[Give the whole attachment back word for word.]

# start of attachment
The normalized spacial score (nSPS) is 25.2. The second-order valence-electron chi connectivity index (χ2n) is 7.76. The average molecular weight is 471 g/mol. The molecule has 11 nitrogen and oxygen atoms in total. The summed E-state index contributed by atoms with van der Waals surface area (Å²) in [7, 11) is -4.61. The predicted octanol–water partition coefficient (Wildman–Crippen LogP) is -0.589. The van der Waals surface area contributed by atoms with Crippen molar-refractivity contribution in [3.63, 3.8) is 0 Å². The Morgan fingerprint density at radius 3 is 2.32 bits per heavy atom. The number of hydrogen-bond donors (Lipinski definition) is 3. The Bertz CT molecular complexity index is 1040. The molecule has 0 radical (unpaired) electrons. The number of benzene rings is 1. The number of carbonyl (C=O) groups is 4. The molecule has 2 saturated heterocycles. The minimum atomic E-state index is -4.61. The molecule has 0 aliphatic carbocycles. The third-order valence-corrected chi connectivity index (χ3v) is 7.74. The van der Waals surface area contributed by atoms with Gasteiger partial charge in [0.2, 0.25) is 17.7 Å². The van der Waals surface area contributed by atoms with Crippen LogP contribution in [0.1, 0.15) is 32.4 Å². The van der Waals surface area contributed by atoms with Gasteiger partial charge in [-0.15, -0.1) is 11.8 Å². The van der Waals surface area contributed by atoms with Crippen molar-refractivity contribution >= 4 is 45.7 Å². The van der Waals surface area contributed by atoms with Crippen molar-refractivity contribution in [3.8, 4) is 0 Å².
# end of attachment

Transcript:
The normalized spacial score (nSPS) is 25.2. The second-order valence-electron chi connectivity index (χ2n) is 7.76. The average molecular weight is 471 g/mol. The molecule has 11 nitrogen and oxygen atoms in total. The summed E-state index contributed by atoms with van der Waals surface area (Å²) in [7, 11) is -4.61. The predicted octanol–water partition coefficient (Wildman–Crippen LogP) is -0.589. The van der Waals surface area contributed by atoms with Crippen molar-refractivity contribution in [3.63, 3.8) is 0 Å². The Morgan fingerprint density at radius 3 is 2.32 bits per heavy atom. The number of hydrogen-bond donors (Lipinski definition) is 3. The Bertz CT molecular complexity index is 1040. The molecule has 0 radical (unpaired) electrons. The number of benzene rings is 1. The number of carbonyl (C=O) groups is 4. The molecule has 2 saturated heterocycles. The minimum atomic E-state index is -4.61. The molecule has 0 aliphatic carbocycles. The third-order valence-corrected chi connectivity index (χ3v) is 7.74. The van der Waals surface area contributed by atoms with Gasteiger partial charge in [0.2, 0.25) is 17.7 Å². The van der Waals surface area contributed by atoms with Crippen LogP contribution in [0.1, 0.15) is 32.4 Å². The van der Waals surface area contributed by atoms with Gasteiger partial charge in [-0.15, -0.1) is 11.8 Å². The van der Waals surface area contributed by atoms with Crippen molar-refractivity contribution >= 4 is 45.7 Å². The van der Waals surface area contributed by atoms with Crippen molar-refractivity contribution in [3.8, 4) is 0 Å².